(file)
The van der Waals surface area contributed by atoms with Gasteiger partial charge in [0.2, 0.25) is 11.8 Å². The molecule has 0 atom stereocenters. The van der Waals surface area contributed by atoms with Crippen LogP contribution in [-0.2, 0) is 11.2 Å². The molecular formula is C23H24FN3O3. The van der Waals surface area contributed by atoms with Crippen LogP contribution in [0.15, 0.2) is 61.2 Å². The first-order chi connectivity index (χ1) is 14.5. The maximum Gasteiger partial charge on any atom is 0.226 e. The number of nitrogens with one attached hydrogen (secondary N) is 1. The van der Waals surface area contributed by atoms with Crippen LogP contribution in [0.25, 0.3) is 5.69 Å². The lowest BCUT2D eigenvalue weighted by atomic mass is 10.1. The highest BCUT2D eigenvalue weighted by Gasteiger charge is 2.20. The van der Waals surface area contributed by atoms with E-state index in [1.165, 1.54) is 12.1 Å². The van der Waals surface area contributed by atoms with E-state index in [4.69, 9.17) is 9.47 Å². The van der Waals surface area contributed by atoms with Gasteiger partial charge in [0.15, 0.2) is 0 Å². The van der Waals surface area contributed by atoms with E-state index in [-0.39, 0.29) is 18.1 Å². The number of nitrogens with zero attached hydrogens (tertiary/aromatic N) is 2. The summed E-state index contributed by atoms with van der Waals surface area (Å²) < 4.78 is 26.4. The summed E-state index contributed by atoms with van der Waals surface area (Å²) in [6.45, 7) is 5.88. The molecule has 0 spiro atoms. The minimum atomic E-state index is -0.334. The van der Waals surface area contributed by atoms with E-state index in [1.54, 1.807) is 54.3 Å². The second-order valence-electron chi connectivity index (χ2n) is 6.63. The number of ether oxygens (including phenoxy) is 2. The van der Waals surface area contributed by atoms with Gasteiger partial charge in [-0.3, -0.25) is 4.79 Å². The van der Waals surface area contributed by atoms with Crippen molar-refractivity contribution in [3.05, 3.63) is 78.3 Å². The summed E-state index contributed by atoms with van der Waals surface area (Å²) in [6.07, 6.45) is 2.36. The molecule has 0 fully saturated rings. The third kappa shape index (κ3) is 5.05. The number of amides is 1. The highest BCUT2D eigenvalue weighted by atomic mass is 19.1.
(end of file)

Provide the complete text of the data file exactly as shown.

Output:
The van der Waals surface area contributed by atoms with Gasteiger partial charge in [0.2, 0.25) is 11.8 Å². The molecule has 0 atom stereocenters. The van der Waals surface area contributed by atoms with Crippen LogP contribution in [-0.2, 0) is 11.2 Å². The molecular formula is C23H24FN3O3. The van der Waals surface area contributed by atoms with Crippen LogP contribution in [0.15, 0.2) is 61.2 Å². The first-order chi connectivity index (χ1) is 14.5. The maximum Gasteiger partial charge on any atom is 0.226 e. The number of nitrogens with one attached hydrogen (secondary N) is 1. The van der Waals surface area contributed by atoms with Crippen LogP contribution in [0.25, 0.3) is 5.69 Å². The lowest BCUT2D eigenvalue weighted by atomic mass is 10.1. The highest BCUT2D eigenvalue weighted by Gasteiger charge is 2.20. The van der Waals surface area contributed by atoms with E-state index in [1.165, 1.54) is 12.1 Å². The van der Waals surface area contributed by atoms with E-state index in [4.69, 9.17) is 9.47 Å². The van der Waals surface area contributed by atoms with Gasteiger partial charge in [0.15, 0.2) is 0 Å². The van der Waals surface area contributed by atoms with E-state index in [-0.39, 0.29) is 18.1 Å². The number of nitrogens with zero attached hydrogens (tertiary/aromatic N) is 2. The summed E-state index contributed by atoms with van der Waals surface area (Å²) < 4.78 is 26.4. The summed E-state index contributed by atoms with van der Waals surface area (Å²) in [6.45, 7) is 5.88. The molecule has 0 spiro atoms. The minimum atomic E-state index is -0.334. The van der Waals surface area contributed by atoms with E-state index in [1.54, 1.807) is 54.3 Å². The second-order valence-electron chi connectivity index (χ2n) is 6.63. The number of ether oxygens (including phenoxy) is 2. The van der Waals surface area contributed by atoms with Gasteiger partial charge in [-0.3, -0.25) is 4.79 Å². The van der Waals surface area contributed by atoms with Crippen molar-refractivity contribution in [3.05, 3.63) is 78.3 Å². The summed E-state index contributed by atoms with van der Waals surface area (Å²) in [6.07, 6.45) is 2.36. The molecule has 0 fully saturated rings. The third kappa shape index (κ3) is 5.05. The number of amides is 1. The highest BCUT2D eigenvalue weighted by atomic mass is 19.1.